Could do better

26th May 2000 at 01:00
Key stage 3 tests are weak in several ways, says Colin Butler - the Shakespeare play for one.

I'm not much given to envy, but when the key stage 3 English tests come round, I look over at my colleagues in the independent sector and go green. They do not have to do them. They can do better things instead.

So what is wrong with the tests? Well, their dependence on descriptors for a start. There is a place for descriptors in English: they can detect a given range of skills in answers candidates will all formulate differently - such as explaining a point of comprehension or writing a letter in a prescribed way. But the downside is that descriptors work on a "best fit" basis. That means that no element of the tests is identified in the candidate's mind with a strict right-or-wrong culture. "Best fit" also admits discretion in marking that can lead to inequities.

A strict right-or-wrong culture is indispensable if the highest educational standards are to be achieved and English should not settle for being a "get as much right as you can" subject when it can do better. In the best English, everything is right but as long as KS3 tests rely unduly on descriptors, they will foster neither perfectionism nor watertight marking. The solution is a separate section to test spelling, punctuation and grammar on a right-or-wrong basis. All of these were highlighted by the Qualifications and Curriculum Authority's Standards At Key Stage Three English (1999) as needing attention anyway, so isolating and concentrating on them can do nothing but good. Key stage 3 English should also include formal verbal reasoning tests. Precise methods of thinking are as much a part of good English as precise usage.

Another weakness of the tests is the complete Shakespeare play - prescribed by authority with minimal choice, entailing unnecessarily daunting reading skills for many and tested terminally. Classroom experience shows tha the complete Shakespeare play is not the best way to develop a love of Shakespeare in 14-year-olds.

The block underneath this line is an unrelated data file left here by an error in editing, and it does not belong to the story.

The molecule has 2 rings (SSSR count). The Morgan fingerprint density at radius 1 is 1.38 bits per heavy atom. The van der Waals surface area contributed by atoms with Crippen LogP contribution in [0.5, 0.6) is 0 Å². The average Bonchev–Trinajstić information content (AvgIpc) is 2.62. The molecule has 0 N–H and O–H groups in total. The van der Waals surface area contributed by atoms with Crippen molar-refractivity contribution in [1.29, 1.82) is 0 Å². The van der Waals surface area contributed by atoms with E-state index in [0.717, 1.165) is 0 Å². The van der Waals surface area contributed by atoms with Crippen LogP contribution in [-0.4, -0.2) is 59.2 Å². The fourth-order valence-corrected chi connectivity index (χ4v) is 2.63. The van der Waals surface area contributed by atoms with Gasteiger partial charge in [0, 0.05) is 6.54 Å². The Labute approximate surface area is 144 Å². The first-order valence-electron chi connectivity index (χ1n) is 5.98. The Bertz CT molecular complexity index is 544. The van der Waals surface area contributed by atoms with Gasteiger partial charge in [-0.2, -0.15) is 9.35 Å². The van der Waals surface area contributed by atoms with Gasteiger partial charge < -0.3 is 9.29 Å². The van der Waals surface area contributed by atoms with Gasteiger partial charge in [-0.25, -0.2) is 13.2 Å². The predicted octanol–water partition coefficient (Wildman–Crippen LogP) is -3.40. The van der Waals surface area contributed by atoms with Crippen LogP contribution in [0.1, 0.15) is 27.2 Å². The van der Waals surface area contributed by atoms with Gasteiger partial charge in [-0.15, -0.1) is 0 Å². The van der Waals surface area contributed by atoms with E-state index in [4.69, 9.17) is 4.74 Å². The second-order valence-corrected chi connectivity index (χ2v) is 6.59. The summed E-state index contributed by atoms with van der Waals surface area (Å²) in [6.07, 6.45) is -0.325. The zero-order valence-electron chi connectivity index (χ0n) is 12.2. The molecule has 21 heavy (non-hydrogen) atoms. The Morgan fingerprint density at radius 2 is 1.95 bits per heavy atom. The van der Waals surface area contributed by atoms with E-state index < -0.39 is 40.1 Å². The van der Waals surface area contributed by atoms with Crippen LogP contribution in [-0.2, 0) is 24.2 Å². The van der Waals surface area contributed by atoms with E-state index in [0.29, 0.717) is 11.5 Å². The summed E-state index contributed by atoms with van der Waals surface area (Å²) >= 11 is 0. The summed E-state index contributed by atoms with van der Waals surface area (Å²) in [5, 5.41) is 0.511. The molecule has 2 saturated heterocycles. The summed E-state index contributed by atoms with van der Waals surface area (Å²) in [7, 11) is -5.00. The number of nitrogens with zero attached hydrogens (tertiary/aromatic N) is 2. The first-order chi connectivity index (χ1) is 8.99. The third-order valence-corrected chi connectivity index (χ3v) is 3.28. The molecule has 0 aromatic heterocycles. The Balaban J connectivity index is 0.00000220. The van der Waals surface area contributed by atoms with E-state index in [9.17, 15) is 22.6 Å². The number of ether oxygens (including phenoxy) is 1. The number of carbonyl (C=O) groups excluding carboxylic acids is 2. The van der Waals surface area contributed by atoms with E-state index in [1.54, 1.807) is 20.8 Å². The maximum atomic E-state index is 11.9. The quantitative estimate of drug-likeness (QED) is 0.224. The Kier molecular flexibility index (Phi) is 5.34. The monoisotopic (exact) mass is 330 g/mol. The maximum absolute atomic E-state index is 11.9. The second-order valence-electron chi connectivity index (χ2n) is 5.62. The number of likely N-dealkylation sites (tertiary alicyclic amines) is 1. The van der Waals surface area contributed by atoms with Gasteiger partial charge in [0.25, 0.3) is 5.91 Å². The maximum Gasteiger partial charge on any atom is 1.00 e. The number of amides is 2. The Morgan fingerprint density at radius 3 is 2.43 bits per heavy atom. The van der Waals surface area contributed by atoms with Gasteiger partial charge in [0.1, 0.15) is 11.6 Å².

The teaching of Shakespeare requires a multi-faceted approach, powered by the enthusiasm and expertise of individual teachers. Shakespeare's life is interesting and reliably documented and should be studied, along with his times. A lot is also known about Shakespeare's venues, stagecraft and actors and all that should be drawn on, too. There is absolutely no need to study a complete play before GCSE. Far better to work on a selection of scenes that can really mean something to individual classes.

As for terminal testing, forget it. Criterion-referenced, externally moderated coursework is the way forward. That has been true since the complete Shakespeare play was first legislated on to teachers in state schools. It is even truer now: word-processing makes redrafting easier, desktop publishing encourages pupils to take pride in their work, and the Internet facilitates research. That includes The TES's, though I do wish that, when the Bard answers, he could include his sources. All teachers have an example to set, including electronic ones.

Another faulty aspect of the English tests is the appeals procedure, not least because the tests are descriptor-based; making appeals is a time-consuming and often unsatisfactory business unjustified by the value of the tests themselves.

The appeals procedure can best be improved if the tests are improved. That means primarily reducing the quantity of "best fit" marking in the timed components and letting schools develop and assess the Shakespeare component themselves. If implemented, this last point would also meet the common complaint of teachers that today's examinations culture inhibits innovation and demeans their professional judgement.

Dr Colin Butler is senior English master at Borden grammar school, Sittingbourne, Kent

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